Justice Sotomayor Dissents in Landmark Fourth-Amendment Stop and Search Case

If you think this case doesn’t affect you, you’re not paying close enough attention.

The implication of the court’s ruling, Sotomayor explained, is that “you are not a citizen of a democracy but the subject of a carceral state, just waiting to be cataloged.”

Supreme Court Justice Sonia Sotomayor added to her growing list of notable dissents on Monday with a blisteringly fierce objection to a major Fourth Amendment decision. Sotomayor’s dissent touched on individual rights, police authority, and how people of color feel when they’re constantly stopped, searched and catalogued by the state. For good measure, she…

via Sonia Sotomayor cited ‘The New Jim Crow’ in a dissent that’s the best thing you’ll read today — Fusion

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Anita Hill Hearings Sparked National Conversation on Sexual Harrassment

“I think it was something that was meant to happen, actually,” Hill explained. “I had an experience to share that went to the fitness of an individual who was going to be sitting on a Supreme Court with a lifetime appointment. It was important, not only to the integrity of this individual, but also to the integrity of the court itself.”

In the years after Hill’s testimony, the number of workplace harassment complaints to the EEOC skyrocketed as more and more people became comfortable with the idea of speaking up. Though Hill recognizes the role she played in sparking a national conversation about sexual harassment, she stressed the fact that there’s still much more work to be done.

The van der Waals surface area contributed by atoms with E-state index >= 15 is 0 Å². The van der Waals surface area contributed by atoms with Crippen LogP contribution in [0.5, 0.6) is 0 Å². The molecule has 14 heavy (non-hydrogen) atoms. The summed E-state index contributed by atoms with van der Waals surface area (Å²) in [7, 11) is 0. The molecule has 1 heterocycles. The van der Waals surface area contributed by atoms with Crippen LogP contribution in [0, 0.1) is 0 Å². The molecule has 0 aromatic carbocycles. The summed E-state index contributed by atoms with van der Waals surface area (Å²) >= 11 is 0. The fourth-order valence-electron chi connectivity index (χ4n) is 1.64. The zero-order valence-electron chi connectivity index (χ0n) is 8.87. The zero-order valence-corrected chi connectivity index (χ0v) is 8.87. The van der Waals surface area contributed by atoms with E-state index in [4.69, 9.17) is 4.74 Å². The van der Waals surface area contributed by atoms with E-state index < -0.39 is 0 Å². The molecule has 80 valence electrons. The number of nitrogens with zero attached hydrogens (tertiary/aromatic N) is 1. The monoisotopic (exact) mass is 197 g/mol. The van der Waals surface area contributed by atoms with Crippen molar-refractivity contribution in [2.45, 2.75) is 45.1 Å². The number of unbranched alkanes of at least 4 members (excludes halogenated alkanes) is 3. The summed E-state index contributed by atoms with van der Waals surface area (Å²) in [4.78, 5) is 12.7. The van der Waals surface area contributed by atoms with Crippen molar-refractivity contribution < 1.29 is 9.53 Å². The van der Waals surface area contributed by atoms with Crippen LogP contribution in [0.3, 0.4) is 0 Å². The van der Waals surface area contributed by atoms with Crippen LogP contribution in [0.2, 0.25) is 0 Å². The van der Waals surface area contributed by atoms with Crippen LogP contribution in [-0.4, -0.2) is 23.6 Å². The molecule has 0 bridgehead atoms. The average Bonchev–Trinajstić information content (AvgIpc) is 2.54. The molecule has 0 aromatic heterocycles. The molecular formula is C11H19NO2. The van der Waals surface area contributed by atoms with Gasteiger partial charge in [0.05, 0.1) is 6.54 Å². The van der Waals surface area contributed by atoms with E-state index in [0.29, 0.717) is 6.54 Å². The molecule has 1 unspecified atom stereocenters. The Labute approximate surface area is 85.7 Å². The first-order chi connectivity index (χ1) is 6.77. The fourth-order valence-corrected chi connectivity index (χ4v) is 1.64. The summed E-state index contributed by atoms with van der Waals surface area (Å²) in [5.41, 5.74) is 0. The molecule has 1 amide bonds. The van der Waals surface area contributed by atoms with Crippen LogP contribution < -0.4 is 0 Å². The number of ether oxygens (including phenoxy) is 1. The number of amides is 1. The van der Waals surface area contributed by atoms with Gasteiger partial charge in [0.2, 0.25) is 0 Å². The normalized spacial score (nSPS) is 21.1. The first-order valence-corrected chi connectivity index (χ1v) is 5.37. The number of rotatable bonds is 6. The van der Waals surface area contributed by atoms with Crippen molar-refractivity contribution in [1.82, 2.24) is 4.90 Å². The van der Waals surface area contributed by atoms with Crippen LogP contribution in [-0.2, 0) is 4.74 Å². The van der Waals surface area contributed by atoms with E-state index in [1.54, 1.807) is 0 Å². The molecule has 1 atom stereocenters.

via 25 years after accusing Clarence Thomas of sexual harassment, Anita Hill says she’d ‘do it all again’ — Fusion

Weekly Link Roundup: 11/20/15

Goodreads from this week on feminist friendships, ISIS, and more. Continue reading “Weekly Link Roundup: 11/20/15”

Intersecting Gender Discrimination, Religious Rights, and the Definition of “Persons”, or: What Happens at Gitmo?

S.T. delves deep into a very sticky legal situation with no clear answer: what happens when court rulings like Citizens United and Hobby Lobby (which deal with “personhood”) run into cases at Guantanamo Bay? And what do women have to do with it?

When I think of Hobby Lobby cases, I think of cases concerning birth control, abortion, and bosses’ “rights” to decide what women can and cannot do with their bodies. Previously, I wrote about The Satanic Temple’s law suit in Missouri. In the past year, Burwell v Hobby Lobby has been used in attempts to justify refusing service to LGBTQ customers and firing women who’ve had abortions (but in big news, women who are denied birth control coverage by their bosses can now get it anyway). But it’s not always corporations or small businesses suing for the right to discriminate. In the past year, some interesting suits have emerged from, of all places, Guantanamo Bay, the U.S. military base that currently houses 116 detainees. One case in particular raises questions about religion, prison rights, and women’s rights.

Continue reading “Intersecting Gender Discrimination, Religious Rights, and the Definition of “Persons”, or: What Happens at Gitmo?”